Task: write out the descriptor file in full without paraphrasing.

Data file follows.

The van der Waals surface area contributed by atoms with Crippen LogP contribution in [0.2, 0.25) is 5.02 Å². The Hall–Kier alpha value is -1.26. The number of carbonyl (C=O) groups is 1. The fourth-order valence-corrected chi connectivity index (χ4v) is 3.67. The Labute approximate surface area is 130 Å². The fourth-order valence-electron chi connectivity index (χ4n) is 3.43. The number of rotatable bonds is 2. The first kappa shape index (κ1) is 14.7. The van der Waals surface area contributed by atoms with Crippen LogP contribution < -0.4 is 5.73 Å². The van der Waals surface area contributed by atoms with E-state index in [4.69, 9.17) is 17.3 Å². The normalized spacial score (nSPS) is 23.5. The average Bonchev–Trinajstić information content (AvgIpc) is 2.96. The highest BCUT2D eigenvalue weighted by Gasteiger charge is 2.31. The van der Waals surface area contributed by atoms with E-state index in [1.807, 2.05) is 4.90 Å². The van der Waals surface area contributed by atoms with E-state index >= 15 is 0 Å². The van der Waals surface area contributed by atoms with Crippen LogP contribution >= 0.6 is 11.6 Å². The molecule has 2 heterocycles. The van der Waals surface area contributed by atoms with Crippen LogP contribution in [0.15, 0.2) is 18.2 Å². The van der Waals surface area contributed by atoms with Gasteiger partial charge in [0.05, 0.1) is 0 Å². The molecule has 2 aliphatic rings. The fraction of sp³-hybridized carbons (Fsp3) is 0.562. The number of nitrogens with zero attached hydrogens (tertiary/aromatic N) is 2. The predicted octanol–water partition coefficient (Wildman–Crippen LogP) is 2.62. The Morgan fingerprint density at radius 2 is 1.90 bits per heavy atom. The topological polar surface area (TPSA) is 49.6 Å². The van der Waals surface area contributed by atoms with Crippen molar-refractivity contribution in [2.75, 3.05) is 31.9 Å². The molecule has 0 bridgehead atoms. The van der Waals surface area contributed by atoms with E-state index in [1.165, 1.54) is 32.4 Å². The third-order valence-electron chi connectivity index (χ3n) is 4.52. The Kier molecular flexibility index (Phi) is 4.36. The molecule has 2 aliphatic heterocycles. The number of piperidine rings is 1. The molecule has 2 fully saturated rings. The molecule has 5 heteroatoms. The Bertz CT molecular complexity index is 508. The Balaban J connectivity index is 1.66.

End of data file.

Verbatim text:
The van der Waals surface area contributed by atoms with Crippen LogP contribution in [0.2, 0.25) is 5.02 Å². The Hall–Kier alpha value is -1.26. The number of carbonyl (C=O) groups is 1. The fourth-order valence-corrected chi connectivity index (χ4v) is 3.67. The Labute approximate surface area is 130 Å². The fourth-order valence-electron chi connectivity index (χ4n) is 3.43. The number of rotatable bonds is 2. The first kappa shape index (κ1) is 14.7. The van der Waals surface area contributed by atoms with Crippen LogP contribution < -0.4 is 5.73 Å². The van der Waals surface area contributed by atoms with E-state index in [4.69, 9.17) is 17.3 Å². The normalized spacial score (nSPS) is 23.5. The average Bonchev–Trinajstić information content (AvgIpc) is 2.96. The highest BCUT2D eigenvalue weighted by Gasteiger charge is 2.31. The van der Waals surface area contributed by atoms with E-state index in [1.807, 2.05) is 4.90 Å². The van der Waals surface area contributed by atoms with E-state index >= 15 is 0 Å². The van der Waals surface area contributed by atoms with Crippen LogP contribution >= 0.6 is 11.6 Å². The molecule has 2 heterocycles. The van der Waals surface area contributed by atoms with Crippen LogP contribution in [0.15, 0.2) is 18.2 Å². The van der Waals surface area contributed by atoms with Gasteiger partial charge in [0.05, 0.1) is 0 Å². The molecule has 2 aliphatic rings. The fraction of sp³-hybridized carbons (Fsp3) is 0.562. The number of nitrogens with zero attached hydrogens (tertiary/aromatic N) is 2. The predicted octanol–water partition coefficient (Wildman–Crippen LogP) is 2.62. The Morgan fingerprint density at radius 2 is 1.90 bits per heavy atom. The topological polar surface area (TPSA) is 49.6 Å². The van der Waals surface area contributed by atoms with Crippen molar-refractivity contribution in [2.75, 3.05) is 31.9 Å². The molecule has 0 bridgehead atoms. The van der Waals surface area contributed by atoms with E-state index in [1.165, 1.54) is 32.4 Å². The third-order valence-electron chi connectivity index (χ3n) is 4.52. The Kier molecular flexibility index (Phi) is 4.36. The molecule has 2 aliphatic heterocycles. The number of piperidine rings is 1. The molecule has 2 fully saturated rings. The molecule has 5 heteroatoms. The Bertz CT molecular complexity index is 508. The Balaban J connectivity index is 1.66.